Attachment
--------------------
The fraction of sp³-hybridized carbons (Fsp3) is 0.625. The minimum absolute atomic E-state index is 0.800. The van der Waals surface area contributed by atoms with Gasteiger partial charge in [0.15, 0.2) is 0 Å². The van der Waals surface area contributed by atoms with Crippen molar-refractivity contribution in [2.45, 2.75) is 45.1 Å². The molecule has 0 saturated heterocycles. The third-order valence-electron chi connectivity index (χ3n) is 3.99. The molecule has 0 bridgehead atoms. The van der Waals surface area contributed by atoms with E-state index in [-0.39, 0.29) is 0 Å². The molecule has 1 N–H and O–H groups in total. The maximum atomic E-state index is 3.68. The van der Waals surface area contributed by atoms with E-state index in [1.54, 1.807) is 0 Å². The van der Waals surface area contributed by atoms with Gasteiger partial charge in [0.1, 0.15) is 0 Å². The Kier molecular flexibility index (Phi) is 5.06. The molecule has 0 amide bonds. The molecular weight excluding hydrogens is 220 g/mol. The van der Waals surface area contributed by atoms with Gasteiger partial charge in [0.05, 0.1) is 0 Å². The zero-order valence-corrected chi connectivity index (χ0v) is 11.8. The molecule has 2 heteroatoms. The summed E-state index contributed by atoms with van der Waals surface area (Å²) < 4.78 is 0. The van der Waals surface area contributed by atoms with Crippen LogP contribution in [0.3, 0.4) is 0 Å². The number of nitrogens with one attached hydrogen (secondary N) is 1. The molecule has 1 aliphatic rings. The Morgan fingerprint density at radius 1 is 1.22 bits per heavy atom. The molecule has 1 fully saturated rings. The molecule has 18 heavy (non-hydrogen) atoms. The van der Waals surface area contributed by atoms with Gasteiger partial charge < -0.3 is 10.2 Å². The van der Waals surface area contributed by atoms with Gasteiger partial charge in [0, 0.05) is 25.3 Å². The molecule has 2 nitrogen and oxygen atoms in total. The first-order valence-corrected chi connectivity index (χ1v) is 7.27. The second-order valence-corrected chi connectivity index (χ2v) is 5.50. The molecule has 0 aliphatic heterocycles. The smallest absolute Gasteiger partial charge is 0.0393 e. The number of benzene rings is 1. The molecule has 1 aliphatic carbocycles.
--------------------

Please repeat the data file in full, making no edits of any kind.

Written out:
The fraction of sp³-hybridized carbons (Fsp3) is 0.625. The minimum absolute atomic E-state index is 0.800. The van der Waals surface area contributed by atoms with Gasteiger partial charge in [0.15, 0.2) is 0 Å². The van der Waals surface area contributed by atoms with Crippen molar-refractivity contribution in [2.45, 2.75) is 45.1 Å². The molecule has 0 saturated heterocycles. The third-order valence-electron chi connectivity index (χ3n) is 3.99. The molecule has 0 bridgehead atoms. The van der Waals surface area contributed by atoms with E-state index in [-0.39, 0.29) is 0 Å². The molecule has 1 N–H and O–H groups in total. The maximum atomic E-state index is 3.68. The van der Waals surface area contributed by atoms with E-state index in [1.54, 1.807) is 0 Å². The van der Waals surface area contributed by atoms with Gasteiger partial charge in [0.1, 0.15) is 0 Å². The Kier molecular flexibility index (Phi) is 5.06. The molecule has 0 amide bonds. The molecular weight excluding hydrogens is 220 g/mol. The van der Waals surface area contributed by atoms with Gasteiger partial charge in [0.05, 0.1) is 0 Å². The zero-order valence-corrected chi connectivity index (χ0v) is 11.8. The molecule has 2 heteroatoms. The summed E-state index contributed by atoms with van der Waals surface area (Å²) < 4.78 is 0. The van der Waals surface area contributed by atoms with Crippen LogP contribution in [0.3, 0.4) is 0 Å². The number of nitrogens with one attached hydrogen (secondary N) is 1. The molecule has 1 aliphatic rings. The Morgan fingerprint density at radius 1 is 1.22 bits per heavy atom. The molecule has 1 fully saturated rings. The molecule has 18 heavy (non-hydrogen) atoms. The van der Waals surface area contributed by atoms with Gasteiger partial charge < -0.3 is 10.2 Å². The van der Waals surface area contributed by atoms with Gasteiger partial charge in [0, 0.05) is 25.3 Å². The molecule has 2 nitrogen and oxygen atoms in total. The first-order valence-corrected chi connectivity index (χ1v) is 7.27. The second-order valence-corrected chi connectivity index (χ2v) is 5.50. The molecule has 0 aliphatic heterocycles. The smallest absolute Gasteiger partial charge is 0.0393 e. The number of benzene rings is 1. The molecule has 1 aliphatic carbocycles.